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Darkness And Concealment In Macbeth Essay

1060 words - 5 pages


Despite Shakespeare’s ‘Macbeth’ being a pre-gothic text, a vast range of gothic notions remain present, including those of darkness and concealment. The role of darkness within ‘Macbeth’ forms a vital aspect of the entire nature of the plot, with characters such as Macbeth, Lady Macbeth and even the witches displaying the use of dark acts, such as murder, in order to achieve personal ambition “that wilt raven up life’s own means.” Additionally, concealment plays an equally vital role, with the ‘femme fatale’ of Lady Macbeth strongly displaying signs of duality as she represses her evil nature behind the charade of passive femininity. However, one must consider why and how darkness and ...view middle of the document...

In Act One, Scene One, Shakespeare shows the witches with evil and darkness through his use of pathetic fallacy, as their introductory settings include a “barren heath” with “thunder and lighting.” Shakespeare’s use of this pathetic fallacy of “thunder” creates a domineering sense of chaos, violence and power in association with the witches, which instantly foreshadows their overall control of the plot throughout - as well as their control of Macbeth’s mentality. However, the addition of “lighting” to the witches opening setting simultaneously creates a sinister sense of the unexpected with the witches. Typically within the gothic, the use of “thunder and lighting” forms a warning to the reader, foreshadowing a sense of danger and darkness.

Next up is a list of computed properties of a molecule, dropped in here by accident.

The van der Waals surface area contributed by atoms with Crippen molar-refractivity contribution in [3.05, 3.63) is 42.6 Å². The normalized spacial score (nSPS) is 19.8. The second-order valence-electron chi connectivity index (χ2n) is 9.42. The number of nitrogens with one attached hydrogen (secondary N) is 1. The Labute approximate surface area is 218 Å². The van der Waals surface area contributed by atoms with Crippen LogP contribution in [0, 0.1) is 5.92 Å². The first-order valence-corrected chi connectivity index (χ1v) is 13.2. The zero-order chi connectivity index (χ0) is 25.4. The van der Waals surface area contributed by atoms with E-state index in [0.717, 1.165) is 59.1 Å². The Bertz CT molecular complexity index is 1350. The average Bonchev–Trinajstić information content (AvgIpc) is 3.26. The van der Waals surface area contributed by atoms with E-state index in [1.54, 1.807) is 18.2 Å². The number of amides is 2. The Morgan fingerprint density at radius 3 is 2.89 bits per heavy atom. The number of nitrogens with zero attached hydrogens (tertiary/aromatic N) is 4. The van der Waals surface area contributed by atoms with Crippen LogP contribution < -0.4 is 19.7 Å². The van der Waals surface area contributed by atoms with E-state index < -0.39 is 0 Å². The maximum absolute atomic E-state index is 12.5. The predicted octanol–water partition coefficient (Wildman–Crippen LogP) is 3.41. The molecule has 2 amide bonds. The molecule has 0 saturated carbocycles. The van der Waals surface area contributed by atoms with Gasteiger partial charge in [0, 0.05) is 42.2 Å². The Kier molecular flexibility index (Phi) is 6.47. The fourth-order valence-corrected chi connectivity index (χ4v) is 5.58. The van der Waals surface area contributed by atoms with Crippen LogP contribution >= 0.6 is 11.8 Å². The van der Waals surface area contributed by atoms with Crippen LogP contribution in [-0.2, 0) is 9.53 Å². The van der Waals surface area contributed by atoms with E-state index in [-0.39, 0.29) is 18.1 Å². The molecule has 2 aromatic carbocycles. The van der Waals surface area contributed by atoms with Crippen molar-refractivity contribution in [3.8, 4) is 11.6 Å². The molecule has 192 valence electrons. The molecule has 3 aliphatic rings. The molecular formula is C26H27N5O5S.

Shakespeare’s, Lady Macbeth illustrates throughout ‘Macbeth’ the vital gothic elements of concealment and duality, as the female protagonist conceals her evil desires with a mask of passive femininity. Arguably, Shakespeare’s use of duality in association with Lady Macbeth can clearly be defined by appearance versus reality,; with her appearing to be dominantly evil in the confines of solitude, yet weak and passive in the presence of others - such as Duncan, Malcolm and Macduff. Within Act One, Scene Four, Lady Macbeth expresses her desires to transgress the boundaries of gender identity, as she calls on the “evil spirits” to “unsex” her and “fill from the crown to the toe, top-full of direst cruelty”. On the surface, Shakespeare’s use of violent words within this extract, such as “cruelty, blood, evil, spirits” may have been used as a tool in order to display emotions of gothic horror and terror within his Jacobean audiences; who notably took all supernatural happenings at face value, and thus would have been cautious and fearful of Lady Macbeth and her desires. Therefore, instantly showing her as the villainous role of the play. However, it could be more strongly interpreted that Shakespeare’s structural decision to introduce Lady Macbeth to the audience in the confines of isolation, may have been to construct a sense of dramatic irony. Shakespeare’s instant association of Lady Macbeth with darkness,...

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